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We at 45th Parallel have spent hundreds of hours discussing website design, coding, search engines, blogs, cPanel, and all things internet. Morning, noon, and night, over a cup of tea, or a walk in one of Oregon's gorgeous parks, we are always contemplating the web – how to use it, how to make it better, and how to make it work for small businesses.

45th Parallel's Web Design Blog

Ten Indications That Your Old (or Not-So-Old) Website Needs a Redesign

Posted December 18, 2012

An outdated or poorly designed business website creates a lack of trust in the minds of your visitors. A lower sales conversion rate earned through a poorly functioning or unattractive website combined with the website’s relative inability to bring in new visitors from search engines will result in lost revenue. Therefore, it’s wise to continually assess the modernity and usefulness of your website to ensure you’re attracting all the (top-quality) business you can handle. Here are a few signs your website is out of date and needs an “e-model”:

1. The website was built in HTML “tables.” Newer sites will have an advantage over older websites that were built in tables in both SEO (search engine optimization) and page load speed (which itself is a ranking factor for search engines).

2. The website was built in Flash. Flash is a web standard that is no longer supported by Apple products (iPhones, iPads, iPods, and Apple desktop machines), and that currently doesn’t work on most tablets. If your site was built in Flash, it will be natively unviewable on those devices. If part of your website is in Flash, then just that part of your website will be unviewable, but it will still appear unprofessional for a chunk of your website’s functionality to be incomplete. Flash also comes with many of the same problems as the HTML tables: it loads slowly and is much more difficult for search engines to read.

3. The website doesn’t work correctly on tablets or smartphones. By 2015 (some even say by 2014), people are projected to view the web more often on mobile devices than on desktop computers, so for this reason it’s important that your website is at least mostly, if not fully, functional on these devices.

4. The website doesn’t match your branding (logo, business card, etc.). This is important, because consistency in your image communicates your reliability as a company. Sending several disparate messages dilutes each of the messages; your brand is stronger when your message is clear and consistent.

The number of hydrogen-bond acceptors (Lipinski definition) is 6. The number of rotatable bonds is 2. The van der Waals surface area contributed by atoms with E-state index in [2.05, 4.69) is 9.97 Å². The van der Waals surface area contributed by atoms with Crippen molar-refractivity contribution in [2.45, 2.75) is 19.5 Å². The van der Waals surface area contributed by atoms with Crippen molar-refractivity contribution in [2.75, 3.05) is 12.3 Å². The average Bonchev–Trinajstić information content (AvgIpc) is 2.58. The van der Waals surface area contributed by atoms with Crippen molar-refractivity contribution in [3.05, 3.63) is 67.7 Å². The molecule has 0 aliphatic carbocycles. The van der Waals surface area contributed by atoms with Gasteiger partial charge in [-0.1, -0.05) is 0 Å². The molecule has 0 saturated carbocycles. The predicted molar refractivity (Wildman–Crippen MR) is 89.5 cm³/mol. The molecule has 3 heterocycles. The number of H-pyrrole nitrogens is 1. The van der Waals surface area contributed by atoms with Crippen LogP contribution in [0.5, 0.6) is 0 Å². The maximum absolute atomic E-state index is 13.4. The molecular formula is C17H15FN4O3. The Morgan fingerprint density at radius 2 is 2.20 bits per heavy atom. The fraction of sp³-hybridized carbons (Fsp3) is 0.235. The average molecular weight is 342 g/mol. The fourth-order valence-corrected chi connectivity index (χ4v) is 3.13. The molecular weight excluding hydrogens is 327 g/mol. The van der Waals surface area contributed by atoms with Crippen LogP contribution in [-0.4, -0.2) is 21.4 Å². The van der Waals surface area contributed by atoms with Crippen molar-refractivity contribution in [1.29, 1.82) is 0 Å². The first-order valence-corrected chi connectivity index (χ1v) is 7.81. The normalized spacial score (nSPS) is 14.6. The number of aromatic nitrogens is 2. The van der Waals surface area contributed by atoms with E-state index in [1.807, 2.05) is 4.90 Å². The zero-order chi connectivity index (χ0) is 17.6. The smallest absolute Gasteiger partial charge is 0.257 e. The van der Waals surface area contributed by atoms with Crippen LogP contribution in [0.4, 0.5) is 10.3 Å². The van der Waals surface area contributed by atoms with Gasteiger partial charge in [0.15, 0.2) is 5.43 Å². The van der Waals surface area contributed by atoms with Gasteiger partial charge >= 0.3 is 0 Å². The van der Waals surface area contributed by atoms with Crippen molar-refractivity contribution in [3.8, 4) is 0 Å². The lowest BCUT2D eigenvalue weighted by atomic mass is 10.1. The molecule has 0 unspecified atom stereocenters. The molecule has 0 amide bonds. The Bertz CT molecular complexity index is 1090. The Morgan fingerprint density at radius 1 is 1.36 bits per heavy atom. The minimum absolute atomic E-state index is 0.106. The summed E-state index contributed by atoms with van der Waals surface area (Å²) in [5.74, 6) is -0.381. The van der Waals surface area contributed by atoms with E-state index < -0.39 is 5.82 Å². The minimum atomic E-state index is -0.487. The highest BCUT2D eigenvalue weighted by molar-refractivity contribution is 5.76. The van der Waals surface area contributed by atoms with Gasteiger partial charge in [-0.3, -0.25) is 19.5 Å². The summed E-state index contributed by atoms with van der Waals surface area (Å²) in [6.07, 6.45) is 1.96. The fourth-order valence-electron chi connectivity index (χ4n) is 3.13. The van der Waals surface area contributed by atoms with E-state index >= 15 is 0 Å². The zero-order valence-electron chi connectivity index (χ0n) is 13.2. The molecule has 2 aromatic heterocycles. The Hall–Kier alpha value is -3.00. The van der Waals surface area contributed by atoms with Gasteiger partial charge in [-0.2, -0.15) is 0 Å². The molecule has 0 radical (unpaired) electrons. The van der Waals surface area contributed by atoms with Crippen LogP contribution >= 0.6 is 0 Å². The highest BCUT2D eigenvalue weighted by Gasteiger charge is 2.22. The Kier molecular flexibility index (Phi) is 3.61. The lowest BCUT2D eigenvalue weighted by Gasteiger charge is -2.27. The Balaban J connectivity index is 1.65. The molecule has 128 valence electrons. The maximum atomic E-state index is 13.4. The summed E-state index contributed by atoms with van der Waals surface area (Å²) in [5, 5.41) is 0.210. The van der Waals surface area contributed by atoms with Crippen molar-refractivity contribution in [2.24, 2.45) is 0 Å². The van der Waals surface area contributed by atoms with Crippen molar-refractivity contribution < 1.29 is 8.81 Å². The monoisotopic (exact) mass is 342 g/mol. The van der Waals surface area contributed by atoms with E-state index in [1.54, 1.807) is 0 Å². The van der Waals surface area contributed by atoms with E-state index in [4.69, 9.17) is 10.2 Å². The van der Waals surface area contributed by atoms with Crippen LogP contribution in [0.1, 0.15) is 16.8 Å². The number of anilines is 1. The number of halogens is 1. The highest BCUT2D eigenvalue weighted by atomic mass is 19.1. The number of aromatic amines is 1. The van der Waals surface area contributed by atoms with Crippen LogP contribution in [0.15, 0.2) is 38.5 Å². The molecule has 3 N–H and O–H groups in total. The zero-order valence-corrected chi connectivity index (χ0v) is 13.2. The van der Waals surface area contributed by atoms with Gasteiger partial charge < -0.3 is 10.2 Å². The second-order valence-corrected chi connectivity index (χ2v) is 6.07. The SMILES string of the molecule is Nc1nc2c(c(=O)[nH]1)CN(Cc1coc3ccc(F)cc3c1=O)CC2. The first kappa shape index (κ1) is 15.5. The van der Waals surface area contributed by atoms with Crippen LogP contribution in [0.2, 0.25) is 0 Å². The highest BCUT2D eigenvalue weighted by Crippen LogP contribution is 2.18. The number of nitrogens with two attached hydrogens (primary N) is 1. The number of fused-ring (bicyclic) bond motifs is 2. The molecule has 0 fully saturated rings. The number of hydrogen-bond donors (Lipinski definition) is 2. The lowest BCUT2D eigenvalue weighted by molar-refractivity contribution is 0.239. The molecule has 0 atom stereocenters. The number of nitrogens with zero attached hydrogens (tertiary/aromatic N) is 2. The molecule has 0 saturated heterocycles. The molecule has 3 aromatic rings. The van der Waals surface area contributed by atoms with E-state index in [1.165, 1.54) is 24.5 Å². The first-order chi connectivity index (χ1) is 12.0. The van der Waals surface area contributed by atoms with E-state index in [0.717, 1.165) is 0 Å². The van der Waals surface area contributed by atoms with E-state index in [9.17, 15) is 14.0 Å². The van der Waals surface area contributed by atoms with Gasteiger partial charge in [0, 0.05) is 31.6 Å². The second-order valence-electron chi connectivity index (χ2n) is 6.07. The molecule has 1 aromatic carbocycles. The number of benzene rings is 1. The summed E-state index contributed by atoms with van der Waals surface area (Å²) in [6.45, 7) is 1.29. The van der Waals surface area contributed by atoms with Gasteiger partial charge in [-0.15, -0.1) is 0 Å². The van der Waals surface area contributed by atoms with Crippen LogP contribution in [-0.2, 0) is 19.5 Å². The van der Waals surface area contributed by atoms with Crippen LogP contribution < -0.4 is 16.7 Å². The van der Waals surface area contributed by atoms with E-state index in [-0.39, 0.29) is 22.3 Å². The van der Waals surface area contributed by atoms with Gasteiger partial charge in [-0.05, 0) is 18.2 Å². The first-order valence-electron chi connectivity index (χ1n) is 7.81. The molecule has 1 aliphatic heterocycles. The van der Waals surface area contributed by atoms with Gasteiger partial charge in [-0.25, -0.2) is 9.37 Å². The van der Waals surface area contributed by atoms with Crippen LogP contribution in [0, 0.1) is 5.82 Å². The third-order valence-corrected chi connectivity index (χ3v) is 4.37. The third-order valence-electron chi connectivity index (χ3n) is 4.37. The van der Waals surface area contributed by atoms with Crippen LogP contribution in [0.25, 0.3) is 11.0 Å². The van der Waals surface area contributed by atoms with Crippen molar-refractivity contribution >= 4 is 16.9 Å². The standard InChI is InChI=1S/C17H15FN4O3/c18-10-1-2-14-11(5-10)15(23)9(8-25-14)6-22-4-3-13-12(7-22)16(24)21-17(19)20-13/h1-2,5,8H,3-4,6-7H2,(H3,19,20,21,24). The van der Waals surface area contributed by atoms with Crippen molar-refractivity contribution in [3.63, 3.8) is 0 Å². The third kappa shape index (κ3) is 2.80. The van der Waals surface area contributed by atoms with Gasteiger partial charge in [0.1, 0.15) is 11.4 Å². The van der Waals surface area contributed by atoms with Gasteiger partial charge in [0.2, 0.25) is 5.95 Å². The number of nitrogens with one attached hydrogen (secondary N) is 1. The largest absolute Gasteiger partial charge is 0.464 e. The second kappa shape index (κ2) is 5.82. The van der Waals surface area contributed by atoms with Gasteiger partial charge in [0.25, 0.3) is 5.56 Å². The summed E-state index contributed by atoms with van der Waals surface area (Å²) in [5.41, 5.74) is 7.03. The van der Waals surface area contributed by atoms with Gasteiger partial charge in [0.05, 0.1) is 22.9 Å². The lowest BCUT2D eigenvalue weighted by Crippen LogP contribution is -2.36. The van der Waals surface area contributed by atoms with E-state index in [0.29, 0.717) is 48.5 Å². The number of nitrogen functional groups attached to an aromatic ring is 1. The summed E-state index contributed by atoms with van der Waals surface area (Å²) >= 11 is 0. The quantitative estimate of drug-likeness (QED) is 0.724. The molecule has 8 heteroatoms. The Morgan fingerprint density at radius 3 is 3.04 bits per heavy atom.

5.The website contains “keyword stuffing” or other practices that always looked spammy and amateurish but that are now outright banned or discouraged by Google and other search engines. (Below is an example of keyword stuffing from an old website we “e-modeled”):

example of keyword stuffing
Keyword stuffing example.

6. The website loads slowly, or has broken links, blurry images, or sections that are “buggy” or don’t operate properly in modern browsers. Some examples of formerly common web design techniques that may be slowing your website down include the use of images instead of text to incorporate custom typefaces, thereby making that text invisible to search engines; or the insertion of many separate images to create custom graphics like sidebar borders that slow the website down with their size and additional server requests. Design elements such as sidebar borders or unique typefaces are now routinely created with CSS.

7. The website contains clues that it is not being maintained, such as having a copyright notice dated “2007″ in the footer. This makes a website appear abandoned and makes new visitors wonder if your business is “legit.”

8. The website is missing crucial behind-the-scenes informational “meta” tags that communicate the purpose of your website to search engines. These meta tags – along with the “title” tag – help describe to search engines which keywords your website should be ranking for.

9. The website is lacking functions that would help your business grow. Such functions may include a blogging platform that is seamlessly integrated with the rest of your website (blogging is a good communications method as well as an organic search booster), or a form allowing your customers to sign up for an email newsletter or deal alert.

10. The website just doesn’t look professional. In some cases, even if your website was professionally designed, what once looked like a professional website may now appear outdated because there are so many more design options available to web designers with the latest versions of HTML and CSS that your old site stands out by its lack of these modern elements.

If your website’s design was unprofessional when you had it made, it’s still unprofessional. Maybe your website never looked that great – maybe the site is too “busy” with various competing design elements that are overwhelming and confusing to your visitors. Or maybe the colors aren’t quite right for conveying the message you want your business to convey, or maybe there are too many different typefaces. Maybe the “custom graphics” or photos look old and cheesy and overdone.

Sometimes an outdated logo can make your whole website look outdated, since a business’ entire brand revolves first and foremost around the logo. Whatever the reason, it’s important that your website look professional, because it represents you and your business; first impressions matter.

If you have questions about whether your website was built in Flash, or any of the other items mentioned here, send us the url and we’ll be happy to perform a quick website audit over the phone as part of our free consultation.